Your weekend: in the galleries
Darcy Grant presents The Circus Inside at the Photonet Gallery.
GERTRUDE STUDIO ARTISTS 2012
ON ITS last day, 2012's Gertrude Studio Artists exhibition gives a fascinating vantage on the day-to-day activities going on upstairs at Gertrude Contemporary. While subversions of materials and space have ruled in recent years, this year's show sees interesting negotiations of more traditional mediums. Darren Sylvester's towering totemic sculpture seems to play with notions of authenticity and cultural expectation, while Paul Yore's psychedelic plasticine wall sculpture – bordered by an elaborate frame – questions our reading of the recognised trope, recasting abstract expressionism via the materials of a child. Jensen Tjhung's sculptural works offer a particularly layered take on post-minimalism, while Veronica Kent reframes her wonderfully creepy portrait-style paintings amid a shrine of kitsch fabrics.
11am–4.30pm, last day today, Gertrude Contemporary, 200 Gertrude Street, Fitzroy, 9419 3404, gertrude.org.au
LAITH McGREGOR: S-O-M-E-O-N-E
ONE could spend the best part of a month deciphering and decoding the endless overlaid texts, fastidiously rendered drawings, ad-hoc doodles, spatial arrangements, gestures, pop-cultural references and diaristic rambles that stretch, warp and envelop local artist Laith McGregor's S-O-M-E-O-N-E. Spanning more than four metres in length and almost two metres in width (and presented atop an elongated ping-pong table), McGregor's epic pen and ink on paper work assumes the form of a kind of unhinged, multi-directional travelogue, veering from considered and personal to flippant. It's a remarkable work. While McGregor's incredible penmanship and interesting subversions and mutations of photorealism have long impressed, this work – created while on residency in Barcelona among other travels – makes for an intriguing formal and playfully existential study. Runs alongside Ronnie van Hout's fantastic All Said All Done.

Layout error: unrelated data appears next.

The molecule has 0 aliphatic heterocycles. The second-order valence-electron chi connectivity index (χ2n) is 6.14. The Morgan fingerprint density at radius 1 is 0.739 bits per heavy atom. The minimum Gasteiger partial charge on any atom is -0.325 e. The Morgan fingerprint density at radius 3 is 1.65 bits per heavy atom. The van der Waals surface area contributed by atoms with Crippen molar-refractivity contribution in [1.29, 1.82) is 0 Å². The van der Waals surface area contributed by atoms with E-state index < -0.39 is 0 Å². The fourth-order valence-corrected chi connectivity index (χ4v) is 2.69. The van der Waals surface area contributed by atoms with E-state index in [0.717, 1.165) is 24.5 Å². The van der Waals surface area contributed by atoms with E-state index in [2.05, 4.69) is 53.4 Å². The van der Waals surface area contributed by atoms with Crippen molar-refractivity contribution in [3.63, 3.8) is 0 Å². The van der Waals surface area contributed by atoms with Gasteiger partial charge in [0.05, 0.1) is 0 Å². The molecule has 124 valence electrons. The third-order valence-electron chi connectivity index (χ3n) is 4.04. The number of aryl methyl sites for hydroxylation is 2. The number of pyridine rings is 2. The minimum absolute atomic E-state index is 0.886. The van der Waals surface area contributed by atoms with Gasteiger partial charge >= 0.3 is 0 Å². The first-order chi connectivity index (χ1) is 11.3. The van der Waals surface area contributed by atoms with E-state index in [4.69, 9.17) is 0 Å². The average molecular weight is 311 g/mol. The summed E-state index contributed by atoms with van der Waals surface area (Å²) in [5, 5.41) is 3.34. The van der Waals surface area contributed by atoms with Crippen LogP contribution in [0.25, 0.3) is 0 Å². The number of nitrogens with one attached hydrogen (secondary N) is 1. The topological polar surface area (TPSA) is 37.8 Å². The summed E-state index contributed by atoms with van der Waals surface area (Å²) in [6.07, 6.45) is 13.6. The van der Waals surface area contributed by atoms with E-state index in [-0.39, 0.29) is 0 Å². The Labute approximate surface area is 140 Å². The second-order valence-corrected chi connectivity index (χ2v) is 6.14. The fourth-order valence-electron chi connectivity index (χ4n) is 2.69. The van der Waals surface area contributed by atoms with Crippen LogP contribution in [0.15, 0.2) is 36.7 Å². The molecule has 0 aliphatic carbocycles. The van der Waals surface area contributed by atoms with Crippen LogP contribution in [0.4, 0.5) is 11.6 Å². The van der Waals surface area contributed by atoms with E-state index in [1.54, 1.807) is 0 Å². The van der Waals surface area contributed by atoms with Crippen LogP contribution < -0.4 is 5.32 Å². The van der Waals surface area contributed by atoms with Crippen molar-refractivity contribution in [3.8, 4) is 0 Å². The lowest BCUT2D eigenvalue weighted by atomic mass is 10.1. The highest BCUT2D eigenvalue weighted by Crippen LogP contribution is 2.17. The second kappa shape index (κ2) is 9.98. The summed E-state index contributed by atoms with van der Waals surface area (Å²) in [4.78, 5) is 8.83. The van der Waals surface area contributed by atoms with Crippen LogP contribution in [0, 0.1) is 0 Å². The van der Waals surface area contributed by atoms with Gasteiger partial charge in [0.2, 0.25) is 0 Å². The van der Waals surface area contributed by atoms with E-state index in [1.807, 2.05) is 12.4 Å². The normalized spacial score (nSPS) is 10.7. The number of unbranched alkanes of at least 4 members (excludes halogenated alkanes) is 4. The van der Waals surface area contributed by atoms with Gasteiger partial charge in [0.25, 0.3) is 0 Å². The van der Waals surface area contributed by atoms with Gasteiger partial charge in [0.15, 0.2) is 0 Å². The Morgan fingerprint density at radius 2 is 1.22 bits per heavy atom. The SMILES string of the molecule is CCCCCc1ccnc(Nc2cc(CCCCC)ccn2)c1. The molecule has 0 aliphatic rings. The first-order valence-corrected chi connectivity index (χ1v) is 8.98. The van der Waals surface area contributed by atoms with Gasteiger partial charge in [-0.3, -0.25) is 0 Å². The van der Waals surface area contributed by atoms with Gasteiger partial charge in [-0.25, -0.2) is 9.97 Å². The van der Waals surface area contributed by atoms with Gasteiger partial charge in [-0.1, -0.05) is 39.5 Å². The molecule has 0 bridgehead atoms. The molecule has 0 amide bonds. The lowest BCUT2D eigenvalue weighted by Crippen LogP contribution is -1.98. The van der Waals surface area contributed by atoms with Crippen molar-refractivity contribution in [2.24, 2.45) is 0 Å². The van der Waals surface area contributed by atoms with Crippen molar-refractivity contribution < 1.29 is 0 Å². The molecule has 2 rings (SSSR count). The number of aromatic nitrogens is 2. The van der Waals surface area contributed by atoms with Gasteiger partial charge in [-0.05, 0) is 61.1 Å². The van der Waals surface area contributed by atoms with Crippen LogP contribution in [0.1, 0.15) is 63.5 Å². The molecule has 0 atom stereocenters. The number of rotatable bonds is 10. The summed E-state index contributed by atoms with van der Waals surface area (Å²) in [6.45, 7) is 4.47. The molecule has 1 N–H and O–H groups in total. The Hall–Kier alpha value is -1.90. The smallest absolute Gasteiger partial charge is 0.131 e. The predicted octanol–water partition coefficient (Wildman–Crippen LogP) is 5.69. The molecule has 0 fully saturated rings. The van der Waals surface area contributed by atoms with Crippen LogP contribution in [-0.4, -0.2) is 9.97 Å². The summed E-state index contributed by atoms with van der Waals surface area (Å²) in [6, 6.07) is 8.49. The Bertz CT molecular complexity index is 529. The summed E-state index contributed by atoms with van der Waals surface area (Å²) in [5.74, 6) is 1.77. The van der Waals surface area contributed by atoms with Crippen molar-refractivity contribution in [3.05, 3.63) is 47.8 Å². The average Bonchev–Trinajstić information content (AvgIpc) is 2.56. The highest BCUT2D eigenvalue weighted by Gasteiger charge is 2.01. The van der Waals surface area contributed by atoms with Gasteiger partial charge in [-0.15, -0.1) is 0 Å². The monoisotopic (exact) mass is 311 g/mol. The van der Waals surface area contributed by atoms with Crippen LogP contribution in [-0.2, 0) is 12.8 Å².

Tues-Fri 11am–5.30pm, Sat noon–5pm, until December 22, 9 Ellis Street, South Yarra, 9826 2470, kalimanrawlins.com
I AM HEATHCLIFF
WUTHERING Heights references and all, Daine Singer's last show for the year sidles love at its most enveloping, sensual and viscous. Featuring the likes of celebrated Australian photo-artist Jane Burton, Marc Savoia, Heather B Swann, Lorraine Heller-Nicholas and Simon Scheuerle, I Am Heathcliff takes the idea of entwinement to extremes. US-based artist Breyer P-Orridge's stunningly scored video work pictures a pair of glass perfume bottles – one containing his blood and the other filled with the blood of his late partner. In time, one bottle cracks, P-Orridge's blood seeping out to engulf the second bottle. Tiffany Parb's Bond also uses fluids as an allegory for togetherness. Her glass vial sports dual mouthpieces for the pooling saliva from two sources. In Ms&Mr's video work, meanwhile, the duo hilariously reimagine Serge Gainsbourg's somewhat troubling 1984 hit Lemon Incest using spliced footage of a childhood Mr and adult Ms in blissful embrace. Japanese artist Photographer Hal's image of a naked couple, shrink-wrapped in plastic, is love at its most intimate and suffocating.
Wed-Sat noon–5pm, until Friday, Daine Singer, basement, 325 Flinders Lane, city, 0410 264 036, dainesinger.com